Sharp Edges

Jim Taylor is an Okanagan Centre author and freelance journalist. He can be reached at

My dog is paranoid. If she thinks she hears something that might be a doorbell — such as, say, clinking pots together as I prepare a meal — she launches into a paroxysm of growls and howls, races to the front door, and barks furiously at nothing at all.

The same if I knock on wood. If I drop a book on the floor. If I skid my hiking boots into the closet.

Granted, I’ve only had her for five months. There may be unfamiliar sounds around the house, possibly sounds that remind her of threatening situations in her former life.

Nevertheless, her behaviour makes me suspect she’s been watching too much social media.

Most social media postings are, in my opinion, basically pablum for adults. Meaningless chat. But there’s a subgroup of users who see conspiracies under every news report.

As a journalist, I subscribe to several non-mainstream news sources. Sometimes merely following a link, to check the authenticity of a story, is enough to put me onto someone’s mailing list for a steady stream of fear, anger, and venom.

I’m coming to a reluctant conclusion that some inhabitants of social cyberspace are a mighty dissatisfied lot.

The most common theme of these postings is that someone is lying to us. Or cheating us. Or exploiting us.

Conspiracy theories are more than catching; they’re pandemic.

Such theories used to be about suppression of the facts about space aliens landing at Roswell. Now they’re about climate change. About the machinations of big banks and pharmaceutical companies.

And especially about the mishandling of the COVID-19 crisis.

Claims, for example, that the Centers for Disease Control have never had any samples of the coronavirus to test or evaluate. And that therefore their containment tactics are guesswork. Based on a hoax, a deliberate deception.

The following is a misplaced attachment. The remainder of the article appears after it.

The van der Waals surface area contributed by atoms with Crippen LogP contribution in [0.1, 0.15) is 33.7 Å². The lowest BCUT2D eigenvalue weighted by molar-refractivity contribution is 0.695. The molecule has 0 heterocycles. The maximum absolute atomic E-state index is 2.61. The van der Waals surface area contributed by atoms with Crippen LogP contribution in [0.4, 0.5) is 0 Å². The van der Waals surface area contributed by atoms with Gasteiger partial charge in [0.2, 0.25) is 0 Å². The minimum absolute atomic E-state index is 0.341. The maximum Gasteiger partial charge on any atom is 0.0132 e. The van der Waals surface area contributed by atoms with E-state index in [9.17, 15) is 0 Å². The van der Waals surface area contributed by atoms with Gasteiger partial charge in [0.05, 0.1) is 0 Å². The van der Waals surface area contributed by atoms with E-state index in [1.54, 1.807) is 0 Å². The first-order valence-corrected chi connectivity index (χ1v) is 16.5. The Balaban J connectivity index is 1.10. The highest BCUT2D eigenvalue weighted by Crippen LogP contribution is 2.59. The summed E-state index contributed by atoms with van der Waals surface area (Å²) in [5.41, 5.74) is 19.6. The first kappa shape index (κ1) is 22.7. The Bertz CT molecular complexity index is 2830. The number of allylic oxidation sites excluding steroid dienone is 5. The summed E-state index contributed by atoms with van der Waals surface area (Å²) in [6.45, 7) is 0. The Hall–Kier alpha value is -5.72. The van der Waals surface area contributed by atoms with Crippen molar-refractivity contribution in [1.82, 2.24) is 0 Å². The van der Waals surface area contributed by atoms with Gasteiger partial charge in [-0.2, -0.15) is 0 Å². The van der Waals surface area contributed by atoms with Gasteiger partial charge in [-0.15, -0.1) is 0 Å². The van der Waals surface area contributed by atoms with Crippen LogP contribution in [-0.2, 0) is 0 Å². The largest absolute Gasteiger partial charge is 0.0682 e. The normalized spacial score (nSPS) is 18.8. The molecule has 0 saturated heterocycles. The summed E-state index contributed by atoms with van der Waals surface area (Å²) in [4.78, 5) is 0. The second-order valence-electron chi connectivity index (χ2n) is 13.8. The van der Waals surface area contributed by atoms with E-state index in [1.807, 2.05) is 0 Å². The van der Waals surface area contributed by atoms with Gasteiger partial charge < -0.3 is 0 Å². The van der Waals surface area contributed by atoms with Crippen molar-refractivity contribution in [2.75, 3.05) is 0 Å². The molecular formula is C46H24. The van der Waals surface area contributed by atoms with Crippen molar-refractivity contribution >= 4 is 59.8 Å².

Or that there is no coronavirus at all; therefore there is no pandemic; therefore there have been no deaths that wouldn’t have been attributed to some other cause at any other time.

That mask-wearing deprives the brain of oxygen. Therefore that making children wear masks will lead to a whole generation of

mentally-deficient adults.

That Dr. Anthony Fauci predicted the pandemic; therefore he must have planned it.

Or that he’s not really a doctor; therefore his medical advice has no value.

Most recently, the conspiracy media have gone ga-ga over two papers by Li-Meng Yan, a Chinese ophthalmologist and virologist,

published on a far-right website, without peer review, asserting that the coronavirus was manufactured in a Chinese Communist laboratory as a bioweapon.

Unfortunately, we can’t dismiss the rumour mills entirely. Occasionally, the alternative facts are right.

Colin Powell did lie to the United Nations about Saddam Hussein’s supposed stock of nuclear and biological weapons. Michigan officials did cover up unacceptable levels of lead in Flint’s water. Reed Paper did dump 9,000 kilograms — almost 10 metric tonnes — of organic mercury into the Wabigoon River.

Despite impassioned denials.

And sometimes there’s a grain of truth hidden within the accusations. Fauci did warn three years ago that the Trump administration would be confronted by a surprise infectious disease outbreak.

That doesn’t mean he knew what it would be, or that he engineered it — only that the U.S. medical system was not prepared for a pandemic.

It’s also true Fauci does not deal with patients in a clinic, if that’s what “doctor” means. But he certainly is an M.D. — first in his class at Cornell Medical College — though he has spent most of his professional life in research and administration.

The problem is to sift that grain of truth out from the pyramid of assumptions and implications built upon it.

The internet’s many means of spreading information have exposed the raw venality of many in responsible positions. That’s good. We no longer assume that corporate executives or elected officials will always tell the truth.

But that doesn’t necessarily mean that they are lying, either. The allegations on Twitter or Tik Tok are just as likely to be false.

Maybe more so.

The underlying principle on today’s anti-social media seems to be that any attack must be true. Conversely, if you’re defending something, you must have sold out to the powers-that-be.

That principle is never stated. But it seems to me a good guide for assessing the validity of what you see and hear.

There are reliable sources, such as, where you can check media accusations.

Basic rule: when in doubt, check it out.

Jim Taylor is an Okanagan Centre author and freelance journalist.

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